WWin#20: Scribble

Wednesday Write In #20

Hello! Have missed the last two write ins, the pen refused to move. So am happy to be back. This is a response to the prompt word: scribble. For the record, I am a nice older sister. Honestly.


The words flew from her, screaming and stamping, a proper full on tantrum. She picked the plate up, the one my mother had said was for me, my special plate with the watership down style hares circling the border. She threw it against the window. Bang, the glass cracked and the plate in pieces. I was ten years old. I pulled her by her hand, and enclosed my teeth around the veins in her skinny wrist. I bit down.

I didn’t break the skin, only the red marks of my teeth left behind and her shocked tears. Little sisters can be so annoying. She ruined the yellow fairground of my bedroom walls, scribbling with black crayon over the pattern. When I locked her outside I wasn’t trying to hurt her, I just needed a break. Some small space of silence before Mum got back from the shops. She often popped out, for fags or groceries, I remember, we had run out of bread. I made myself scrambled eggs, like my granma did for me, the quivering pile of whites and yolks mashed together, a splash of milk. I watched the gloopy liquid thicken and rise like a balloon expanding from someone’s lips. The beeping sound continuous as the minute on the microwave ran out, and the single bark of a dog outside.



10 thoughts on “WWin#20: Scribble

  1. It feels a bit like the viewpoint is jumping around, popping in on one memory then leaping to another without any transition – and I like that. It makes it feel more like a person’s memory, muddled and confused but vivid on things that seemed important at the time – the plate smashing less important than the eggs cooking, and that sort of thing. I’m not sure if it’d work for a longer pieced, but I think it works well here.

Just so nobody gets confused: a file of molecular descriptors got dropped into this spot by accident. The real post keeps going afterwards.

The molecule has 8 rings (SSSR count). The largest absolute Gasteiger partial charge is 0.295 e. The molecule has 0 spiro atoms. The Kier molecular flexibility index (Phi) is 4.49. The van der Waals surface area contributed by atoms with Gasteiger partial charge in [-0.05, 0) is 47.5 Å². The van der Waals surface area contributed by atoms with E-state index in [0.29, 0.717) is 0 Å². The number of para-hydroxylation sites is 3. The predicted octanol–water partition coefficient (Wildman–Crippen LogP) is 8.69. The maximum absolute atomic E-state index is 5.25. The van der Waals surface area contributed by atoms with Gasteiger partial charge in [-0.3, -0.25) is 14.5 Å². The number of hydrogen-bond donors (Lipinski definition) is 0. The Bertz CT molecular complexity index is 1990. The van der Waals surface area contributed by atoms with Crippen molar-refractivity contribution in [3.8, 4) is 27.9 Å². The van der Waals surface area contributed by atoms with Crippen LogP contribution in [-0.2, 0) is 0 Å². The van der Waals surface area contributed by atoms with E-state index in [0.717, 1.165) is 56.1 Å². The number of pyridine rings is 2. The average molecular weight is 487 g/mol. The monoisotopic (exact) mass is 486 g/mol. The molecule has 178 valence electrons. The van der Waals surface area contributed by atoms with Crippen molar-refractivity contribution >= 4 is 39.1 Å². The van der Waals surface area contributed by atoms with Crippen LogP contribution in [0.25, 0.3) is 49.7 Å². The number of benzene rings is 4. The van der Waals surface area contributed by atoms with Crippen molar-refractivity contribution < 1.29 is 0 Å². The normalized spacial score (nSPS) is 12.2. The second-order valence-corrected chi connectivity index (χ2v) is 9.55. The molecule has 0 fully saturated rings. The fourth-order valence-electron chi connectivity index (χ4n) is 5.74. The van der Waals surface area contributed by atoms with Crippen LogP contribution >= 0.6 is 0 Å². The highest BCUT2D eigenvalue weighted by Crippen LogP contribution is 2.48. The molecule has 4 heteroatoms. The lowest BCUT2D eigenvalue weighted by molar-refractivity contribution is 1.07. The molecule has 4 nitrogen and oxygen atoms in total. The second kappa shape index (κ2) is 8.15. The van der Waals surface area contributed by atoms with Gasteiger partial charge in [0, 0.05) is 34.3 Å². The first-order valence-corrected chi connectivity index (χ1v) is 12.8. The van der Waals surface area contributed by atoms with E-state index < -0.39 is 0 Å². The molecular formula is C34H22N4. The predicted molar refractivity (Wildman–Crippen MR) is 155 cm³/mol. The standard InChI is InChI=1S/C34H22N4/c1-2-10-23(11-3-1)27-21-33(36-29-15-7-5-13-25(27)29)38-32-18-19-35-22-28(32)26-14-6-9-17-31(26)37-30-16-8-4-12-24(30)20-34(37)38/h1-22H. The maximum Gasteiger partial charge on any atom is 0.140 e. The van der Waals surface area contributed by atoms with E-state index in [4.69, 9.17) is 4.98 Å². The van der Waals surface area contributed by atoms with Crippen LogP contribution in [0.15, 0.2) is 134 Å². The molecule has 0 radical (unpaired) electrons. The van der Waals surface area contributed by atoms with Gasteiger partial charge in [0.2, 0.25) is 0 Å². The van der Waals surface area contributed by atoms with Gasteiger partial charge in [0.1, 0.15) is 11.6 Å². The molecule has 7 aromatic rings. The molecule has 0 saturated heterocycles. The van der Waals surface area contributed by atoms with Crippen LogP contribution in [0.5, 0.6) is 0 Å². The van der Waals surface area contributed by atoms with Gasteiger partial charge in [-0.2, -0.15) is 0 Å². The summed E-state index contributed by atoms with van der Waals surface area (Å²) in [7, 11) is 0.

• Thanks Fallible :D. I struggle with separating out time periods, so it is a skipping around piece but I’m glad you agree that compressing it into a short prose piece means it doesn’t damage it as it would a longer one. x

    • Hey hun, yeah I think I felt when she was cooking that something horrible was happening. But I didn’t make it explicit, it was just a feeling. The relationship is complied out of a mix of fiction and fact, glad it comes across as real!

  2. I liked the fact that big sister made herself some eggs – did the mixing and the microwave beeping drown out the sound of little sister crying outside? If they don’t kill each other first I’m sure they will be friends when they grow up!

  3. ‘a balloon expanding from someone’s lips’ is terrific. Something ominous does seem to have happened since she wasn’t trying to hurt her by putting her outside. I like the idea that she needs some space. That comes across really well.

  4. I reread the second paragraph and it grew on me. I can remember moments at home where I lashed out somehow–by yelling, breaking things or biting wrists–and those moments, especially if they occurred when authority was out shopping, were always followed by some calm prosaic.

    Like cooking eggs.

  5. Loved this – maybe think about either breaking some ideas up into separate paragraphs or slamming it all together to really get that murky memory feeling.

    also, this is just great “I wasn’t trying to hurt her, I just needed a break”

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